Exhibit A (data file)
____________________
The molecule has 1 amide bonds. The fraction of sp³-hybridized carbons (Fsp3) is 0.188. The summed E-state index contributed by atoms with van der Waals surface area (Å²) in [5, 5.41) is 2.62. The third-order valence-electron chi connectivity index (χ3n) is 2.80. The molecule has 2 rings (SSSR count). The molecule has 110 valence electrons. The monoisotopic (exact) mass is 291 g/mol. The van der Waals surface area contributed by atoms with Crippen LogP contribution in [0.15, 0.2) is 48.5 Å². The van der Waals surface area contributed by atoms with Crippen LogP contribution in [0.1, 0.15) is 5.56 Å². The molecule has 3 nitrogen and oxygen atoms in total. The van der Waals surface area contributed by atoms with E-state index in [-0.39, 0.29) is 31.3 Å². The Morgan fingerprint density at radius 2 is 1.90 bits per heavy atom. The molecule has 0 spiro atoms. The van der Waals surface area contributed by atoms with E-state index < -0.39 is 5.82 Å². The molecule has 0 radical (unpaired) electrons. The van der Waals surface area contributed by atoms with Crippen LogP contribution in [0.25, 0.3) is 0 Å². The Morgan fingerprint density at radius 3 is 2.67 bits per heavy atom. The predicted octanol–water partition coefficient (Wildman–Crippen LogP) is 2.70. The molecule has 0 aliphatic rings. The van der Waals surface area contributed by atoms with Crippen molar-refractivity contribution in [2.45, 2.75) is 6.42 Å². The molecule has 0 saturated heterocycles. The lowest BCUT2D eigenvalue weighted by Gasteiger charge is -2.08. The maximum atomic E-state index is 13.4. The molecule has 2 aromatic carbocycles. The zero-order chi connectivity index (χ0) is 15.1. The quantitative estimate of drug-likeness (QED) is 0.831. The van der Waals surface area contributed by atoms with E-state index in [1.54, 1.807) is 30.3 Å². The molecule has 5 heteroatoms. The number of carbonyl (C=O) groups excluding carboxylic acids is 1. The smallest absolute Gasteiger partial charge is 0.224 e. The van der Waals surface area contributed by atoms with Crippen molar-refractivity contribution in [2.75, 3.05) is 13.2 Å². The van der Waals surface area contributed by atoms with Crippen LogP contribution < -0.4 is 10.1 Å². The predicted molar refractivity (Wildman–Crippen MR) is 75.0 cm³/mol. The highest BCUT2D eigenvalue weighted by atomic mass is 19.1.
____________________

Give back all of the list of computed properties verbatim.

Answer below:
The molecule has 1 amide bonds. The fraction of sp³-hybridized carbons (Fsp3) is 0.188. The summed E-state index contributed by atoms with van der Waals surface area (Å²) in [5, 5.41) is 2.62. The third-order valence-electron chi connectivity index (χ3n) is 2.80. The molecule has 2 rings (SSSR count). The molecule has 110 valence electrons. The monoisotopic (exact) mass is 291 g/mol. The van der Waals surface area contributed by atoms with Crippen LogP contribution in [0.15, 0.2) is 48.5 Å². The van der Waals surface area contributed by atoms with Crippen LogP contribution in [0.1, 0.15) is 5.56 Å². The molecule has 3 nitrogen and oxygen atoms in total. The van der Waals surface area contributed by atoms with E-state index in [-0.39, 0.29) is 31.3 Å². The Morgan fingerprint density at radius 2 is 1.90 bits per heavy atom. The molecule has 0 spiro atoms. The van der Waals surface area contributed by atoms with E-state index < -0.39 is 5.82 Å². The molecule has 0 radical (unpaired) electrons. The van der Waals surface area contributed by atoms with Crippen LogP contribution in [0.25, 0.3) is 0 Å². The Morgan fingerprint density at radius 3 is 2.67 bits per heavy atom. The predicted octanol–water partition coefficient (Wildman–Crippen LogP) is 2.70. The molecule has 0 aliphatic rings. The van der Waals surface area contributed by atoms with Crippen molar-refractivity contribution in [2.45, 2.75) is 6.42 Å². The molecule has 0 saturated heterocycles. The lowest BCUT2D eigenvalue weighted by Gasteiger charge is -2.08. The maximum atomic E-state index is 13.4. The molecule has 2 aromatic carbocycles. The zero-order chi connectivity index (χ0) is 15.1. The quantitative estimate of drug-likeness (QED) is 0.831. The van der Waals surface area contributed by atoms with E-state index in [1.54, 1.807) is 30.3 Å². The molecule has 5 heteroatoms. The number of carbonyl (C=O) groups excluding carboxylic acids is 1. The smallest absolute Gasteiger partial charge is 0.224 e. The van der Waals surface area contributed by atoms with Crippen molar-refractivity contribution in [2.75, 3.05) is 13.2 Å². The van der Waals surface area contributed by atoms with Crippen LogP contribution < -0.4 is 10.1 Å². The predicted molar refractivity (Wildman–Crippen MR) is 75.0 cm³/mol. The highest BCUT2D eigenvalue weighted by atomic mass is 19.1.